Kid-friendly Strawberry Flummery + Whipped Cream + Oatmeal Lace Cookies + Strawberry Earl Grey Iced Tea Recipe - Sticky Fingers Cooking
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Family Meal Plan: Strawberry Flummery + Vanilla Whipped Cream + Oatmeal Lace Cookies + Strawberry Earl Grey Iced Tea

Family Meal Plan: Strawberry Flummery + Whipped Cream + Oatmeal Lace Cookies + Strawberry Earl Grey Iced Tea

Strawberry Flummery + Vanilla Whipped Cream + Oatmeal Lace Cookies + Strawberry Earl Grey Iced Tea

by Erin Fletter
Photo by Ylanite Koppens from Pexels
prep time
40 minutes
cook time
17 minutes
4-6 servings

Fun Food Story

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Strawberry Flummery

Flummery means "meaningless compliments or nonsense." The word is also used for a sweet dessert, similar to a pudding or mousse. Flummery was an antiquated dessert enjoyed in Ireland, England, and Wales, which is why we say this dessert is from the United Kingdom. Originally, it was made from oatmeal, soaked in water, and then boiled down to release its starch and become thick and gelatinous. It would then be eaten for breakfast. By the 1800s in Britain, the dish was made with almonds or cream. Later, flummery became known as any type of soft-set dessert. Even fruit molds were sometimes called flummery. In the United States, flummery is a soft pudding-like dessert made from fruit and topped with cream. We've made ours with strawberries!

Happy & Healthy Cooking,

Chef Erin, Food-Geek-in-Chief

Shopping List

  • 1 lemon
  • 4 1/2 C fresh strawberries **(see allergy subs below)**
  • 1 C heavy whipping cream **(see allergy subs below)**
  • 1/4 C butter, softened **(see allergy subs below)**
  • 3/4 C granulated sugar
  • 1/2 tsp salt
  • 2 T cornstarch (or arrowroot powder)
  • 3/4 C light brown sugar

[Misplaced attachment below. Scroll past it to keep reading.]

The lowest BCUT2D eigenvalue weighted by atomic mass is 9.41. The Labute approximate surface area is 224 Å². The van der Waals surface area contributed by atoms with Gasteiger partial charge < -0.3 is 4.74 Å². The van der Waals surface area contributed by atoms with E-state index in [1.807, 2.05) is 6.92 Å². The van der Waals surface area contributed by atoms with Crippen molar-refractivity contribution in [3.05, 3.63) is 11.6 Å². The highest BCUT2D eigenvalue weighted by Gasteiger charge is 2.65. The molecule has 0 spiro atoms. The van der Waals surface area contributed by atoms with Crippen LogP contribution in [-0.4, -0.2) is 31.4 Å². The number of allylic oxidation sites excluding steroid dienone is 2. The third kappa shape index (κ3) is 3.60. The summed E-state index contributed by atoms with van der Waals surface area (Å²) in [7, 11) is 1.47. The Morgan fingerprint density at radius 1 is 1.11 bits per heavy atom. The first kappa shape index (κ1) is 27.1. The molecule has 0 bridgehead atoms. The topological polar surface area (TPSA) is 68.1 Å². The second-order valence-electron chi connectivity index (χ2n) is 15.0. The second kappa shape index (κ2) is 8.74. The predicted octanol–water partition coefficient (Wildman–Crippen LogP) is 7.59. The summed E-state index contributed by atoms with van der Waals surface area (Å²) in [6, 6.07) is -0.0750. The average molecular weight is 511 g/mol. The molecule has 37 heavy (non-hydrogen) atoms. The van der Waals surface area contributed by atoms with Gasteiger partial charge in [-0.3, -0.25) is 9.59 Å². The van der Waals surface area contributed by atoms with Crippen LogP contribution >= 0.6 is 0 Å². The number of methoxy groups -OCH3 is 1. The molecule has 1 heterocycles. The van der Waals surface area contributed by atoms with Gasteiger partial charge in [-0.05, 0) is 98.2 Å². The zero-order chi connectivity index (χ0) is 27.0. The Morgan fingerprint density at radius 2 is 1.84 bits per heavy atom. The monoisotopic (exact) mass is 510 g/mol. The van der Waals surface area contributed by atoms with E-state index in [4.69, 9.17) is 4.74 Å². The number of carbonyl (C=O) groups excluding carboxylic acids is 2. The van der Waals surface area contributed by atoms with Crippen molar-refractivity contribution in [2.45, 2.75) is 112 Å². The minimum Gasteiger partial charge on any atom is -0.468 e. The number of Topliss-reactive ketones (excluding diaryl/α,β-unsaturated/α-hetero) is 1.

• 2 tsp pure vanilla extract **(see allergy subs below**
  • 1/2 C oats **(see allergy subs below)**
  • 2 T all-purpose flour **(see allergy subs below)**
  • 1 to 2 decaf Earl Grey tea bags
  • 3 3/4 C water
  • 3 1/2 C ice

Fun-Da-Mentals Kitchen Skills

  • blend :

    to stir together two or more ingredients until just combined; blending is a gentler process than mixing.

  • dice :

    to cut foods into small pieces of equal size so that the food is cooked evenly or looks uniform and pleasant when used in the recipe.

  • knife skills :

    Bear Claw (growl), Pinch, Plank, and Bridge (look out for trolls)

  • measure :

    to calculate the specific amount of an ingredient required using a measuring tool (like measuring cups or spoons).

  • pulse :

    to process just short of a purée in smooth, rhythmic bursts of power with a blender.

  • shake :

    to rapidly and vigorously move a covered container filled with food up and down and side to side to combine ingredients and create a different consistency, such as shaking whipped cream to make butter.

  • steep :

    to soak a food, like tea, in water or other liquid so as to bring out its flavor.

  • thicken :

    to make a liquid mixture thicker by adding a thickening agent, like flour, cornstarch, or arrowroot powder, or by reducing the amount of liquid through boiling.

Equipment Checklist

  • Large saucepan
  • Cutting board + kid-safe knife
  • Dry measuring cups
  • Liquid measuring cup
  • Small bowl
  • Citrus juicer (optional)
  • Measuring spoons
  • Glass jar + tight-fitting lid
  • Oven
  • Baking sheet
  • Parchment paper
  • Small mixing bowl
  • Medium mixing bowl
  • Blender (or food processor)


Strawberry Flummery

  • 4 C fresh strawberries **(for STRAWBERRY ALLERGY sub blueberries or raspberries)**
  • 1/2 C sugar
  • 1 pinch salt
  • 1/2 C water
  • 1/2 lemon, juiced
  • 2 T cornstarch (or arrowroot powder)
  • 3 T cold water

Vanilla Whipped Cream

  • 3/4 C heavy whipping cream **(for DAIRY ALLERGY sub coconut cream (not coconut milk) or omit recipe)**
  • 1 tsp pure vanilla extract **(for GLUTEN ALLERGY use gluten-free pure vanilla extract, not imitation vanilla flavor—check label)**
  • 1 T sugar
  • 1 pinch salt

Oatmeal Lace Cookies

  • 1/4 C butter, softened **(for DAIRY ALLERGY sub dairy-free/nut-free butter, like Earth Balance)**
  • 1/4 C light brown sugar, packed
  • 1 tsp pure vanilla extract **(for GLUTEN ALLERGY use gluten-free pure vanilla extract, not imitation vanilla flavor—check label)**
  • 1 pinch salt
  • 1/2 C oats **(for GLUTEN ALLERGY sub gluten-free/nut-free oats)**
  • 2 T all-purpose flour **(for GLUTEN ALLERGY sub gluten-free/nut-free all-purpose flour)**

Strawberry Earl Grey Iced Tea

  • 1 to 2 decaf Earl Grey tea bags
  • 3 C warm water
  • 1/2 C strawberries **(for STRAWBERRY ALLERGY sub blueberries or raspberries)**
  • 1 T granulated sugar
  • 1/2 T brown sugar